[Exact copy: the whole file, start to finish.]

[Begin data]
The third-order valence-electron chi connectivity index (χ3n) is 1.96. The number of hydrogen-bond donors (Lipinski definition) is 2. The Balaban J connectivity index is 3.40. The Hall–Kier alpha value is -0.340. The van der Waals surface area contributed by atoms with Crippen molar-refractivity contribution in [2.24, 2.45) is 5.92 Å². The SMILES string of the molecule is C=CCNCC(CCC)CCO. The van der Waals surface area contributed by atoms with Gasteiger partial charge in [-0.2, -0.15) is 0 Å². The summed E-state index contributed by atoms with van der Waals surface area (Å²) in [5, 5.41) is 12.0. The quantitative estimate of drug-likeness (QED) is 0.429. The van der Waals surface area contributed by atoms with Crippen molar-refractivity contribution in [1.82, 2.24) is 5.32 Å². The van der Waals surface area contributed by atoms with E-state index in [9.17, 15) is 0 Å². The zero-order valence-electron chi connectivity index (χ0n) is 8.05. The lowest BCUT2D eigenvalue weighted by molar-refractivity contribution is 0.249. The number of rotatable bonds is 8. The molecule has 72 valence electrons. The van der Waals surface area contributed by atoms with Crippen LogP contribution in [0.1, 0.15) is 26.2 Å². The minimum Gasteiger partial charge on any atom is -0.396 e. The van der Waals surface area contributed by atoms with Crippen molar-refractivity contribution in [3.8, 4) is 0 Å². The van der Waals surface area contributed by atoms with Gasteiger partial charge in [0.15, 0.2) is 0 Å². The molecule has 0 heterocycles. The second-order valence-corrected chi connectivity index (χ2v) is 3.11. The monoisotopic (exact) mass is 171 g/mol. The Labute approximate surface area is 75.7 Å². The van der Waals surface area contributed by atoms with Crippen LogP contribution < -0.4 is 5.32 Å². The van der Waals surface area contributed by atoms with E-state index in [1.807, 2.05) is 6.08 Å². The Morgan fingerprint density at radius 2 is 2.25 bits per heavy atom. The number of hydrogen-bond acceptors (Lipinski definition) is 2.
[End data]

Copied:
The third-order valence-electron chi connectivity index (χ3n) is 1.96. The number of hydrogen-bond donors (Lipinski definition) is 2. The Balaban J connectivity index is 3.40. The Hall–Kier alpha value is -0.340. The van der Waals surface area contributed by atoms with Crippen molar-refractivity contribution in [2.24, 2.45) is 5.92 Å². The SMILES string of the molecule is C=CCNCC(CCC)CCO. The van der Waals surface area contributed by atoms with Gasteiger partial charge in [-0.2, -0.15) is 0 Å². The summed E-state index contributed by atoms with van der Waals surface area (Å²) in [5, 5.41) is 12.0. The quantitative estimate of drug-likeness (QED) is 0.429. The van der Waals surface area contributed by atoms with Crippen molar-refractivity contribution in [1.82, 2.24) is 5.32 Å². The van der Waals surface area contributed by atoms with E-state index in [9.17, 15) is 0 Å². The zero-order valence-electron chi connectivity index (χ0n) is 8.05. The lowest BCUT2D eigenvalue weighted by molar-refractivity contribution is 0.249. The number of rotatable bonds is 8. The molecule has 72 valence electrons. The van der Waals surface area contributed by atoms with Crippen LogP contribution in [0.1, 0.15) is 26.2 Å². The minimum Gasteiger partial charge on any atom is -0.396 e. The van der Waals surface area contributed by atoms with Crippen molar-refractivity contribution in [3.8, 4) is 0 Å². The van der Waals surface area contributed by atoms with Gasteiger partial charge in [0.15, 0.2) is 0 Å². The molecule has 0 heterocycles. The second-order valence-corrected chi connectivity index (χ2v) is 3.11. The monoisotopic (exact) mass is 171 g/mol. The Labute approximate surface area is 75.7 Å². The van der Waals surface area contributed by atoms with Crippen LogP contribution < -0.4 is 5.32 Å². The van der Waals surface area contributed by atoms with E-state index in [1.807, 2.05) is 6.08 Å². The Morgan fingerprint density at radius 2 is 2.25 bits per heavy atom. The number of hydrogen-bond acceptors (Lipinski definition) is 2.